NASA: New Earth-Mass Ice Ball Planet 'Colder Than Hoth' Discovered Through Microlensing
A new planet about the same mass as Earth, called OGLE-2016-BLG-1195Lb, was discovered through a process called microlensing. NASA says the ice ball planet is "colder than Hoth" and is orbiting its star at the same distance that the Earth orbits the Sun.
Although it won't be habitable due to a very faint star, the discovery of this new planetary system will help scientists understand different star systems in the universe.
"This 'iceball' planet is the lowest-mass planet ever found through microlensing," Yossi Shvartzvald, a NASA postdoctoral fellow based at NASA's Jet Propulsion Laboratory, in Pasadena, California and lead author of a study, said in a press release.
The findings of the study were published in the Astrophysical Journal Letters. The ice ball planet was discovered by using the microlensing method. Microlensing uses background stars as flashlights in order to discover distant objects. When a star crosses or transits another bright star at the back, the gravity of the foreground star shifts the focus of light to the background star making it shine brighter. This way, a planet can also be identified as a "blip" that lasts for only a few hours.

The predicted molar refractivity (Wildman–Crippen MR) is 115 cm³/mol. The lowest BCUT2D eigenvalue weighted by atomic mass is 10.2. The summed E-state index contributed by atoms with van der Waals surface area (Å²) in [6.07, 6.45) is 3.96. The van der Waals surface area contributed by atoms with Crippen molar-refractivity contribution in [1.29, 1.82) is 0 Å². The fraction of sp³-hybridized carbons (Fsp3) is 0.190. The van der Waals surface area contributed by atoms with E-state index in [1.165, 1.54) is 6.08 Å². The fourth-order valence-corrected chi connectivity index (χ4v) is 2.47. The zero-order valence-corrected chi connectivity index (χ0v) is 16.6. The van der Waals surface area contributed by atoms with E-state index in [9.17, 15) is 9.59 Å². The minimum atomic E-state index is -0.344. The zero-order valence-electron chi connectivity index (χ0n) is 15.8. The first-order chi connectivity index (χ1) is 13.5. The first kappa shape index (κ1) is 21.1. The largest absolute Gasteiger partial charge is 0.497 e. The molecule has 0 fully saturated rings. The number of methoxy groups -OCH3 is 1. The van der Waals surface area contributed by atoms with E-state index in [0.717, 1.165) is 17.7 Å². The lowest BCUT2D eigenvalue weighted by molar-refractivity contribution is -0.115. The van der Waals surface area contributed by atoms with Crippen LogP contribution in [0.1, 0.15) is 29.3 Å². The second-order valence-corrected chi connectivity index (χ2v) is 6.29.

According to NASA, many other exoplanets were identified using microlensing. This process can also detect planets that orbit farther than their star compared to the distance between Earth and the Sun.
NASA's discovery of the iceball planet will help scientists in their mission to understand the distribution of planets in the galaxy. It isn't habitable because it is colder than Hoth with a temperature of minus 400 degrees Fahrenheit, according to CNN.
In order to arrive at their findings, scientists used different instruments including the Korea Microlensing Telescope Network (KMTNet) by the Korea Astronomy and Space Science Institute and NASA Spitzer.
"Although we only have a handful of planetary systems with well-determined distances that are this far outside our solar system, the lack of Spitzer detections in the bulge suggests that planets may be less common toward the center of our galaxy than in the disk," Geoff Bryden, astronomer at JPL and co-author of the study, said in a statement.